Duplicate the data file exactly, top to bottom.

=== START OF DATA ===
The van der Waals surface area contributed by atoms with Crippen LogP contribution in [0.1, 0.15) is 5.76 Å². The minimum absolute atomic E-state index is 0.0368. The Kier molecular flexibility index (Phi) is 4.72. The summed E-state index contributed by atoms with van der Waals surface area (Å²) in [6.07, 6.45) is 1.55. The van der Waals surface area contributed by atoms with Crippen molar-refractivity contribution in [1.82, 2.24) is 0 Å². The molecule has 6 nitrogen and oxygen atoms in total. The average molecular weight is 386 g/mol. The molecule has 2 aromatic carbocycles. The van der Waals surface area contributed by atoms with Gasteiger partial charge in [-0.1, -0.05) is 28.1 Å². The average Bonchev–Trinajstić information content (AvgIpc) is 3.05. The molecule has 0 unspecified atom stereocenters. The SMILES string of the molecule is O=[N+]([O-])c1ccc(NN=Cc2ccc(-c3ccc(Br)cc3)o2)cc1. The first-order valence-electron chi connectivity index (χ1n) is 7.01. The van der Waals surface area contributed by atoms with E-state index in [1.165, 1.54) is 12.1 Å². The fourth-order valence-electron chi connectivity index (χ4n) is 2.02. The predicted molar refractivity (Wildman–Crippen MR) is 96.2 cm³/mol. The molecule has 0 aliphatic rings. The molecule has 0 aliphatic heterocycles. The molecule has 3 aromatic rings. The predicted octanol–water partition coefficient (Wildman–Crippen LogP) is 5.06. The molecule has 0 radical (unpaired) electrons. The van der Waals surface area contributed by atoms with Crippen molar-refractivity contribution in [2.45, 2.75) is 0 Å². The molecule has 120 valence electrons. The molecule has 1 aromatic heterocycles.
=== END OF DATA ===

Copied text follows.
The van der Waals surface area contributed by atoms with Crippen LogP contribution in [0.1, 0.15) is 5.76 Å². The minimum absolute atomic E-state index is 0.0368. The Kier molecular flexibility index (Phi) is 4.72. The summed E-state index contributed by atoms with van der Waals surface area (Å²) in [6.07, 6.45) is 1.55. The van der Waals surface area contributed by atoms with Crippen molar-refractivity contribution in [1.82, 2.24) is 0 Å². The molecule has 6 nitrogen and oxygen atoms in total. The average molecular weight is 386 g/mol. The molecule has 2 aromatic carbocycles. The van der Waals surface area contributed by atoms with Gasteiger partial charge in [-0.1, -0.05) is 28.1 Å². The average Bonchev–Trinajstić information content (AvgIpc) is 3.05. The molecule has 0 unspecified atom stereocenters. The SMILES string of the molecule is O=[N+]([O-])c1ccc(NN=Cc2ccc(-c3ccc(Br)cc3)o2)cc1. The first-order valence-electron chi connectivity index (χ1n) is 7.01. The van der Waals surface area contributed by atoms with E-state index in [1.165, 1.54) is 12.1 Å². The fourth-order valence-electron chi connectivity index (χ4n) is 2.02. The predicted molar refractivity (Wildman–Crippen MR) is 96.2 cm³/mol. The molecule has 0 aliphatic rings. The molecule has 0 aliphatic heterocycles. The molecule has 3 aromatic rings. The predicted octanol–water partition coefficient (Wildman–Crippen LogP) is 5.06. The molecule has 0 radical (unpaired) electrons. The van der Waals surface area contributed by atoms with Crippen molar-refractivity contribution in [2.45, 2.75) is 0 Å². The molecule has 120 valence electrons. The molecule has 1 aromatic heterocycles.